Immigration attorney Carlos E. Sandoval discusses the recent detention and deportation efforts regarding 121 asylum-seekers who are subject to final orders of removal from the United States.
Carlos E. Sandoval sheds light on this recent deportation highlighting a January 4, 2016, Latin Post article, stating the Obama administration has confirmed deportation raids and detention of 121 adults and children, who were apprehended in the United States by the Immigration and Customs Enforcement (ICE), an agency within the Department of Homeland Security (DHS). The majority of the immigrants are from Central America and seeking legal asylum in the United States, but were already ordered to leave the country by an immigration judge and subject to final orders of removal.
However, contends Sandoval, these people did not enter the United States illegally. They were asylum-seekers who were complying with DHS requirements to report to court and supervision.
“Many of them were allegedly denied due process by not getting proper information about their immigration hearing or the possibility to appeal the denials of their asylum cases,” said Sandoval. “Furthermore, ICE agents allegedly violated constitutional rights by conducting the raids without a warrant. These actions are meant to deter future asylum-seekers, which would appear to violate our international obligations under the 1967 refugee protocol that recognizes the right of persons to seek asylum from persecution in other countries.”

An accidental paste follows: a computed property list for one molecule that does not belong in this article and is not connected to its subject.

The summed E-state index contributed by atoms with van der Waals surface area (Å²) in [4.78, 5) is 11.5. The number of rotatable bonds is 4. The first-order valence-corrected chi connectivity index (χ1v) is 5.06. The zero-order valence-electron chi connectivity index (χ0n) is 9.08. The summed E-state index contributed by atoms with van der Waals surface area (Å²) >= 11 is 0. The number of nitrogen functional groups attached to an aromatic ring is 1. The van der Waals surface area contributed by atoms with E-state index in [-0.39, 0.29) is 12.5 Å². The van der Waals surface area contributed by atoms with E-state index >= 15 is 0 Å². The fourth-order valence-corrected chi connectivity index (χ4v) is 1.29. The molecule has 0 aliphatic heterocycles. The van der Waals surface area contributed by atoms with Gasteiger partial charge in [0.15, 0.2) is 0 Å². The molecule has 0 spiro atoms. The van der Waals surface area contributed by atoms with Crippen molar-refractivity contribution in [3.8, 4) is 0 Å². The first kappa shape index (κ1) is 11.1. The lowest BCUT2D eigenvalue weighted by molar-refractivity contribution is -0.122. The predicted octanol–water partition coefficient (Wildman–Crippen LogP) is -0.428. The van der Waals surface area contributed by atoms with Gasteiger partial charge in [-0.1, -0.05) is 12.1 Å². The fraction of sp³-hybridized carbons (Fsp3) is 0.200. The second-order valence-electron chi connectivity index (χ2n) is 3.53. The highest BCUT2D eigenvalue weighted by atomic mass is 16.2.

The deportation campaign, according to a January 4, 2016, article in The Guardian, amounts to the first large-scale effort to deport people who fled violence from drug wars in Honduras, Guatemala, El Salvador and Belize. These “drug war refugees” from Central America include children that make the dangerous journey to America on their own.
The Guardian article further states that a spokesman for ICE said that the new deportation push was intended to “further deter individuals from undertaking the journey,” adding that the U.S. was exploring options to give Central Americans expanded access to its refugee admissions program.
The U.S. government, adds Sandoval, should comply with its international obligations under the 1967 refugee protocol, and those people who have pending cases in immigration court should look for an immigration lawyer to represent them. Those who have received orders of removal should also consult with an attorney about the possibility to appeal their removal orders, or seek to reopen their cases.
About Carlos E. Sandoval, Attorney at Law
Carlos E. Sandoval is a member of the Florida Bar, the American Immigration Lawyers Association, the Broward County Hispanic Bar Association and the Broward County Bar Association. Carlos, who speaks fluent English and Spanish, is licensed to practice law by the Florida Supreme Court and the Federal Court for the Southern District of Florida. He focuses his practice in all areas of immigration, naturalization and deportation. For more information or a consultation, please call (954) 306-6921.
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